Gone Fishin’! It’s November and Blue Marlin are Peaking in the Osa Peninsula

Posted by on Friday, November 2nd, 2012 with 0

Gone Fishing Sign

Image Source: Professionalchicks.wordpress.co

November marks the beginning of the height of the fishing season for Marlin in Costa Rica’s Southern Pacific Ocean.  If sport fishing is your thing and you want to get a break from the stormy cold weather now is the time to book a trip to warm sunny Osa Peninsula. Blue Marlin peak now through December.  The Peninsula is probably one of the most laid back places you can travel to for a vacation especially if you are looking to unplug and unwind. With the boom this year in Dorado, it is expected that the Marlin populations will be especially strong this season. It is time to ditch your phone and let the annoying callers go to voicemail while you go the tropics. Remember there is Caller ID to pick up the calls that actually matter

Blue Marlin

Image Source: Nationalgeographic.com

Regardless of whether you are a novice or professional sport fishermen with the right guidance and gear anyone can go fishing for Marlin. Costa Rica’s Pacific Ocean attracts anglers from all over the world every year because of the level of expertise of the Captains and boats equipped with the latest technology.  Marlin are a favorite big game fish for anglers. The Osa Peninsula is especially attractive because it is remote and you can escape the more heavily trafficked tourist destinations while enjoying particularly strong fishing populations. The Golfo Dulce is a major nursery for many migratory fish and whales that migrate through these waters every year.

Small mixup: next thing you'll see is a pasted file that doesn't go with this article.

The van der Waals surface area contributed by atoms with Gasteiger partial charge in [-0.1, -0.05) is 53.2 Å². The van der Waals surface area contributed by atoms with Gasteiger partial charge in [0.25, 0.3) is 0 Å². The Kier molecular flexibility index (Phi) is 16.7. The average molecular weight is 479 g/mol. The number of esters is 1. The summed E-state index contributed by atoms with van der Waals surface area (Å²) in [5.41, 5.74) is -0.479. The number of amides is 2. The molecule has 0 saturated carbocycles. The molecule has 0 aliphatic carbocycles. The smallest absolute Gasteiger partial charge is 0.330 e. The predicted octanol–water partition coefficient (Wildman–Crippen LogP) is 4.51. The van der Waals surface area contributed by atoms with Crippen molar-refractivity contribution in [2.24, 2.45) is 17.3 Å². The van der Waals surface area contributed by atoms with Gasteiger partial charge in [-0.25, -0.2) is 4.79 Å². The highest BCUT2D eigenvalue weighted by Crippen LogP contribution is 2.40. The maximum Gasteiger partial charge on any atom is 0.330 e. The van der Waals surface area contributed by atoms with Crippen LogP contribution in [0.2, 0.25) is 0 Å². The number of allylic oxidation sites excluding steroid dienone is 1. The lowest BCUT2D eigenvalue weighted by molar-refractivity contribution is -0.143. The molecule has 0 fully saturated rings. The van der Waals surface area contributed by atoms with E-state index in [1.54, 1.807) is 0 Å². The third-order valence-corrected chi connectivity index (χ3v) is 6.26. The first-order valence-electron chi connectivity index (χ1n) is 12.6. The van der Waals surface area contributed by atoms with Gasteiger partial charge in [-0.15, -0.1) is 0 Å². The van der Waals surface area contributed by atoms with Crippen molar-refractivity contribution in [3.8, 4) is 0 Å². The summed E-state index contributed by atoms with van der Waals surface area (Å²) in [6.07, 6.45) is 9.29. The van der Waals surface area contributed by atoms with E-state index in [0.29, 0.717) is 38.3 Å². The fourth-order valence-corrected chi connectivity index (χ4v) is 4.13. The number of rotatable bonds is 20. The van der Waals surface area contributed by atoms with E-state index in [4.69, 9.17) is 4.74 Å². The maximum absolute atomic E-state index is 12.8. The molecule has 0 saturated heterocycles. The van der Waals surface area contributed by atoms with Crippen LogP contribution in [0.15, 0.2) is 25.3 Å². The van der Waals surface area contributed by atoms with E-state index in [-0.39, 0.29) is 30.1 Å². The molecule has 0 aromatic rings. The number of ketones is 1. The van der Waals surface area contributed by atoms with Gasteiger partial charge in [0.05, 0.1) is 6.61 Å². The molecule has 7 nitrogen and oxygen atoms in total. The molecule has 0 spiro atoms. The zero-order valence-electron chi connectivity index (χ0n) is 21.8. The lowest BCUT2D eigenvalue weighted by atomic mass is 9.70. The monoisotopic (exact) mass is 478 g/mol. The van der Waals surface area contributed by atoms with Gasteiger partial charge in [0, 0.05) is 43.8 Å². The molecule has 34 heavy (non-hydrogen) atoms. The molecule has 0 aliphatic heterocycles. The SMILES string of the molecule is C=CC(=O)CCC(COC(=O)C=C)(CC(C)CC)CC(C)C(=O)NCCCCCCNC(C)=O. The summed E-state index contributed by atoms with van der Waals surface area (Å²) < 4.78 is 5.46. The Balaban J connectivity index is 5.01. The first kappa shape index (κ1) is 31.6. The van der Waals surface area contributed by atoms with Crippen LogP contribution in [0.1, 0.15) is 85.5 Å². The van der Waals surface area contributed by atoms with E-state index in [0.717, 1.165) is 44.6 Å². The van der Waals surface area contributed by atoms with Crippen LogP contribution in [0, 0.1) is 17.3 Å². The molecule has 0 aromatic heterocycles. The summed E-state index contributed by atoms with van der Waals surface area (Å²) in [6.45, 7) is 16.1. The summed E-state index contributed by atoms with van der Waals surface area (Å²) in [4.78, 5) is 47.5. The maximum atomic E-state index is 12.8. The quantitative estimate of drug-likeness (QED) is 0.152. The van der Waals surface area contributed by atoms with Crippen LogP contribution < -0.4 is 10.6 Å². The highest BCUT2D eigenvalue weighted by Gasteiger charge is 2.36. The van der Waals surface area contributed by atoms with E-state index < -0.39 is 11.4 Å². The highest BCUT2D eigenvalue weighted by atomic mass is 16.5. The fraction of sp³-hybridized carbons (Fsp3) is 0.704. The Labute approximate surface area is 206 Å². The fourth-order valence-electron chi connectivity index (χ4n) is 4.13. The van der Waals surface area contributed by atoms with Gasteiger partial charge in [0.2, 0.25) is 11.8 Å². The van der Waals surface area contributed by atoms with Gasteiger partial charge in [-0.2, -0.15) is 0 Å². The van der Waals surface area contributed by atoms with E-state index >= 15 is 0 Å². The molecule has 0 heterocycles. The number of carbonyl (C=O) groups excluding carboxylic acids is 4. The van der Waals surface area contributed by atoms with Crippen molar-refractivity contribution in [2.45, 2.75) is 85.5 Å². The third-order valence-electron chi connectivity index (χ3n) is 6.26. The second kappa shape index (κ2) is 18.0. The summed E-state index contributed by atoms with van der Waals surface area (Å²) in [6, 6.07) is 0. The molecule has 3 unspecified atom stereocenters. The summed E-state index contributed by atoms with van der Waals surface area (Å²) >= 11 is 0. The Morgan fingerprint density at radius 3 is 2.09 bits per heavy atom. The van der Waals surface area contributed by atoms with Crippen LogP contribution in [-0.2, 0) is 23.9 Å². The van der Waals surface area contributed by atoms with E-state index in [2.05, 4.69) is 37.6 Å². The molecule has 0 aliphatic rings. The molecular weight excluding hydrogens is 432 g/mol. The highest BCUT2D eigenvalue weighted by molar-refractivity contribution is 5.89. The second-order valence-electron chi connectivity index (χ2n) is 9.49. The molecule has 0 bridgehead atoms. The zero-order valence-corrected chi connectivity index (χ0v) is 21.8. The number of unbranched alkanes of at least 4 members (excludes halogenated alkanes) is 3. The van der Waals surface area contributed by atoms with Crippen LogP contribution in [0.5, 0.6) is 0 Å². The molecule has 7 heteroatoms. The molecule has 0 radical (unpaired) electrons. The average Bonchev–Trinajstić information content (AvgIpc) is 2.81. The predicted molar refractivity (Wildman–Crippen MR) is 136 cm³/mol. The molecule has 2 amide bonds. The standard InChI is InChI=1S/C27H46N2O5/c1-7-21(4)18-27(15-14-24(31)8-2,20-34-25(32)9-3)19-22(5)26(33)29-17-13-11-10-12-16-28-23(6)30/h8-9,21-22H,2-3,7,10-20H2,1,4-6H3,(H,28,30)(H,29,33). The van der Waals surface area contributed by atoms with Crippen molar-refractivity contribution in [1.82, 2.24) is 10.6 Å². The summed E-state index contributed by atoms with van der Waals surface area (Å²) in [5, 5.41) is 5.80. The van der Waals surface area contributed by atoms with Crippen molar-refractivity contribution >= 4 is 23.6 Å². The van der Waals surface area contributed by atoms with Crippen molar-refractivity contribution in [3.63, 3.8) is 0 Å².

November Marlin

Image Source: Gambassa.com

Blue Marlin like tropical waters and occur in both the Atlantic and Pacific Oceans. They prefer tropical waters but make significant  migrations to the Northern and Southern Hemispheres for feeding in the spring and summer when the waters are warmer.  Blue Marlin are unusual because they have the ability to regulate their body temperature and can lower the limit of the temperature tolerance in order to migrate to the colder waters when necessary for feeding. However, they flourish in the warmer waters and are the most tropical of all the marlin. The Gulf Stream in the Western Atlantic and Argulas Current in the Indian Oceans serve as oceanic highways for migration. November through December is when they reach the Southern Pacific in large numbers for feeding while migrating to the Southern Hemisphere.

Blue Marlin are the focus of most sport fishermen traveling to this region during these months. They are known as the ultimate prize catch among the billfish.  They are the largest of the all the marlins and a challenging catch which is what makes them such a thrill for sport fishermen to catch. They can grow to weigh as much as 2000 lbs and as long as 300 ft.  These great creatures of the sea are legendary.

Fishing for Marlin

Image Source: Sportfishermen.com

When traveling to the Osa Peninsula, Crocodile Bay can accommodate both the pros and novices on offshore fishing trips for any big game fish.  Right now is the best time to travel here though if you are looking to catch a Marlin.  It is also a great time of year to be in the Osa Peninsula. Especially if you are on the dreary east coast and have been affected by Hurricane Sandy, now is a great time to pack your bags and jet down here to relax and do some fishing .

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